This year the Cato Institute held an event artistic exhibition called “Freedom: Art as The Messenger.” Visitors could enjoy pieces specially commissioned by contemporary artists to represent what freedom means to them.
But if such an exhibition had included historical works, which piece of art would most accurately express the very idea offreedom? The answer is in one of the best art museums of the world, in a country known as a home of religious toleration, commerce, and limited central government. The remarkable Rijksmuseum in Amsterdam houses Rembrandt van Rijn’s The Night Watch (1642).
Notably, The Night Watch is a group portrait.Although freedom is often perceived as an individual (personal) quality, its maintenance and protection require group efforts. Regardless of how free, talented, creative, independent, or strong an individual is, alone he or she is unable to protect his or her property and loved ones in a clash with a band of gangsters, regardless of whether those gangsters are a private enterprise or agents of a state. Collective efforts are necessary to protect personal freedom.
Secondly, it is a group portrait of people with equal legal status, which is a fundamental element of the rule of law. Until the second quarter of the 16th century, virtually all group portraits had a hierarchical structure emphasizing the top or central position on canvas of one or a few central figures—gods, apostles, saints, heroes, monarchs, or representatives of the nobility, with their companions, subordinates, assistants, or servants placed somewhere aside and below.
The new genre of group portrait was the result of a revolutionary new phenomenon at the time Rembrandt was painting. Specifically, he depicts the appearance and the strengthening of the legal equality of burghers, who were the residents of the city‐states in the epoch of High Renaissance and Early modern period.
The Night Watch reminds us that freedom, rule of law, and democracyare mutually intertwined. The musketeers have commanders, but the commanders are not appointed by higher authorities—they are elected by the militia members themselves. And if necessary, the commanders could be removed, leaving the musketeers to choose new ones.
It shows us that freedom is something one must defend. After all, it is a portrait of armed men. It visually represents the U.S. Second Amendment and the similar enshrinement of the right to bear arms in Switzerland, Israel, and other free countries, where it is held that a free man is an armed man.
Rembrandt’s masterpiece also illustrates the beauty of independence and self‐sufficiency. Its subjects are personally and financially independent from the state. As members of the Amsterdam’s militia, they did not receive any salary from the government or the municipal authorities.
Before becoming Kloveniers (musketeers) each had built a successful business: among the guards in the picture are a fabrics trader, a deacon of the reformist church, and the head of the city almshouse, while the captain would later become the burgomaster of Amsterdam. Their wealth allowed them not only to join the militia, but also to finance the acquisition of weapons, horses, equipment, and other premises needed to sustain the necessary level of their professional training, and if demanded, to directly conduct military actions.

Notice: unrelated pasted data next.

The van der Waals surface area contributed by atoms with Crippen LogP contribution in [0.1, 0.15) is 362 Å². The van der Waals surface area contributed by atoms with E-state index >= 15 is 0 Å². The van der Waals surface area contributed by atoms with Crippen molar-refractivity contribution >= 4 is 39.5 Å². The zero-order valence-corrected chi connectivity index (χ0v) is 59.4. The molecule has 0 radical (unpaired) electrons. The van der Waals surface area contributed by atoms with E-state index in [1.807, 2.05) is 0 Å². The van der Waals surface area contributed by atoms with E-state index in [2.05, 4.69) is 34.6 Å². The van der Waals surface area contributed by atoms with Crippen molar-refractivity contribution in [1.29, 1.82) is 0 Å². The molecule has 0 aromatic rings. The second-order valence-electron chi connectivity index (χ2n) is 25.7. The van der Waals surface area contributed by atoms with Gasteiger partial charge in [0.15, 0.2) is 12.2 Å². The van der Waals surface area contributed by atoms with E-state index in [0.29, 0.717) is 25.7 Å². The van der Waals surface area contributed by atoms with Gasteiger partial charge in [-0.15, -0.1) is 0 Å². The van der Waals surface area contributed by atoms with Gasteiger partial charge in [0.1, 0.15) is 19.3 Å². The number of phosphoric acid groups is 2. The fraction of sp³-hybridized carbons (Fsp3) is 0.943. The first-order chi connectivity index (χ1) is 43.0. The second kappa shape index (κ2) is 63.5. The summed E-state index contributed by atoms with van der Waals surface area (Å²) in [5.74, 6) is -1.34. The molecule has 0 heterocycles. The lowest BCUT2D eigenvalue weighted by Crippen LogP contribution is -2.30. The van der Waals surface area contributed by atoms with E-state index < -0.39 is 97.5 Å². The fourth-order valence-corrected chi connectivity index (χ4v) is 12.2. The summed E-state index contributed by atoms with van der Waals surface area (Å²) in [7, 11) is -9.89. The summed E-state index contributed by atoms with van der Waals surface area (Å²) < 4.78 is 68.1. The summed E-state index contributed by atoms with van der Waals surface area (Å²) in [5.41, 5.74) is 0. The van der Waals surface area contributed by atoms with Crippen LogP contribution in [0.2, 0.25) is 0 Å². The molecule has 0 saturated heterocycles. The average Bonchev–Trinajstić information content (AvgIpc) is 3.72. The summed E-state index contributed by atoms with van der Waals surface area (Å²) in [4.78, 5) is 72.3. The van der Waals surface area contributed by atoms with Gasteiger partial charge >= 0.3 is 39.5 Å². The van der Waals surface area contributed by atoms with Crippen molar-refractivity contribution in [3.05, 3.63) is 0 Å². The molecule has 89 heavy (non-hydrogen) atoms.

The business of creating the painting itself was a triumph of economic freedom. The painting was not produced on the order of a king, a stadtholder, or a government. Its creation was funded privately by all 18 members of the Kloveniers company themselves, with 100 gold guilders from each paid to Rembrandt.
Finally, even the popular title (The Night Watch is officially known as Militia Company of District II under the Command of Captain Frans Banninck Cocq) of the painting carries a lesson. Some libertarians would argue that the role of a night watchman which deals only in defending its citizens and protecting law and order is exactly the way the state should function.
No other well‐known work of art claiming to reflect the idea of freedom seems to withstand a real competition with The Night Watch. For example, take a look at Eugène Delacroix’s Liberty Leading the People.
The democratic layout of the Dutch group portrait contrasts with the hierarchical composition of French painting. In Delacroix’s work, Marianne dominates the scene and others are subordinate to her. Even the painting’s title is revealing: Liberty Leading the People, suggesting that people need to be led.
If Delacroix urges people to sacrifice their well‐being and even themselves for the sake of attractive but uncertain symbol, then Rembrandt demonstrates with solid conviction an organized armed force capable and freely prepared to protect the livelihood of their fellow citizens and themselves, with no sacrifice required.
On the 350th anniversary of Rembrandt’s death, the Dutch master still remains unsurpassed in his ability to visually represent freedom. He showed us that freedom is not an abstract concept, but something that men and women have been seeking to protect for centuries.